The Chilean poet Pablo Neruda is known for many things: he was a career diplomat, an avid Communist, and of course, the Nobel Prize-winning author of erotically charged love poems, memoirs and surrealist verse.
But a seashell collector? Neruda's name might evoke images of the thousands of Spanish Civil War refugees he shipped to Chile on The Winnipeg, or the crowds who showed up for his funeral against the orders of Chilean dictator Augusto Pinochet. A stooping beachcomber with trousers rolled is certainly not the image of him that usually comes to mind.
The author of Twenty Poems of Love and a Song of Despair, however, was indeed passionate about the exoskeletons of molluscs. When he was not scribbling his verses or speaking in support of left-wing figures like Stalin, he was combing markets and beaches around the world for the perfect, spirally conch. Over the course of two decades, he amassed 9,000 seashells, including one from the Chinese leader Mao Zedong.
More than 400 specimens of this little-known collection of seashells – "small countries of mother of pearl" as he called them – are now on public view for the first time at the Instituto de Cervantes in Madrid. He donated the fruits of his obsession to the University of Chile in 1954. "Neruda was constantly inspired, and amazed, at this extraordinary gift of nature," said the exhibit curator, Pedro Nunez.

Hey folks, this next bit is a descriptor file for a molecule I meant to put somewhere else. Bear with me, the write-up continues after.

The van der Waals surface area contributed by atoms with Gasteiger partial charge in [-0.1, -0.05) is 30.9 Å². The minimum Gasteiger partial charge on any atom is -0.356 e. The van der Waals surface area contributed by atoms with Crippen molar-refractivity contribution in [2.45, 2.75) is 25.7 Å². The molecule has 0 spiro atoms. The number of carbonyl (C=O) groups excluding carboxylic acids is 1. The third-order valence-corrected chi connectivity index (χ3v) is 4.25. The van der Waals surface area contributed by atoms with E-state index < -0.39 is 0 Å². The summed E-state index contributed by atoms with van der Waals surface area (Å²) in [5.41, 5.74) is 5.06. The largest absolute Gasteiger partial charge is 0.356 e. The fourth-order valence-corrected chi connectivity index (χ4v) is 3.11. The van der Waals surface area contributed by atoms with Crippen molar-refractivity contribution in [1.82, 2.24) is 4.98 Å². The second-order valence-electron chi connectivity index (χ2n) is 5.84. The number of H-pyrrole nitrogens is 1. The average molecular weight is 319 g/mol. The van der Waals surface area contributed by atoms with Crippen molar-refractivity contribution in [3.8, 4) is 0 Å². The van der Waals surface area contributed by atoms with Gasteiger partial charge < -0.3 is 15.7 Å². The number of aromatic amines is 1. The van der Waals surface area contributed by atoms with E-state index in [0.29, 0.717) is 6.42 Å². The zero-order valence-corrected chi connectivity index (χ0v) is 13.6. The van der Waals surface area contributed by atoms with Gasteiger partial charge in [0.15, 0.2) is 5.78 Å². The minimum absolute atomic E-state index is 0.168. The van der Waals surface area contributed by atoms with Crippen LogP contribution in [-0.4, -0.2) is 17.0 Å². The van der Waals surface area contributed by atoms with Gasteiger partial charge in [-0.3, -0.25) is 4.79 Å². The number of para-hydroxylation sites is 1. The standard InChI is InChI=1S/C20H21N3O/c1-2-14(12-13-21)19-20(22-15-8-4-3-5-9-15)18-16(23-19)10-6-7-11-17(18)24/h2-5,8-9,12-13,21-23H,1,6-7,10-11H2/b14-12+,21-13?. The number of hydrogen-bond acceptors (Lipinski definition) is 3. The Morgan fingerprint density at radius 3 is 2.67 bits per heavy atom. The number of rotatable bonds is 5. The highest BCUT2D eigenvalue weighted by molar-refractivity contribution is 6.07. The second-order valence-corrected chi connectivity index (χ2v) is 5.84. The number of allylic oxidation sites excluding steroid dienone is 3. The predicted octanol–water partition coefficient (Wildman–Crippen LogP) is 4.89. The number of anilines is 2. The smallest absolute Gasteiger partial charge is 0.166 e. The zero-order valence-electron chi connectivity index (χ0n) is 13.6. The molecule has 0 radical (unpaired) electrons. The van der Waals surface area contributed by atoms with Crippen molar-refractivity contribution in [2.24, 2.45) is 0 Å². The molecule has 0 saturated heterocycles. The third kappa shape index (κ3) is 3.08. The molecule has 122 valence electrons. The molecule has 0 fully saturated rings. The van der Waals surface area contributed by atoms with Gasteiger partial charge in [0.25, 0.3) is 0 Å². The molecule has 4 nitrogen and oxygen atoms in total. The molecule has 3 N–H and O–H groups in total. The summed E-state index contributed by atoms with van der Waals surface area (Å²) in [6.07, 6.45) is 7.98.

The poet considered the shell a metaphor for the diversity of life within the boundaries of rigid mathematical proportions, he said. They appear, in more or less recognisable form, throughout his poems. In one verse they are "immobile legacies imprisoned by a furious wave". In another, his beloved exoskeletons morph into "the breasts of the sirens", "petrified waves" and the "immobilised play of the foam". "The best thing I have collected in my life are my shells," the poet once wrote. "They gave me the pleasure of their prodigious structure, the lunar purity of their mysterious porcelain."
The exhibit, accompanied by a soundtrack of rolling waves, demonstrates the depth of Neruda's maritime love affair – to the point of acquiring tomes filled with catalogues of species.
"I remember in the museum of Peking they opened the most sacred box of molluscs from the China Sea to give me one of only two specimens of the Thatcheria mirabilis," he said on donating his collection. "This foam of the seven seas I deliver to the university."
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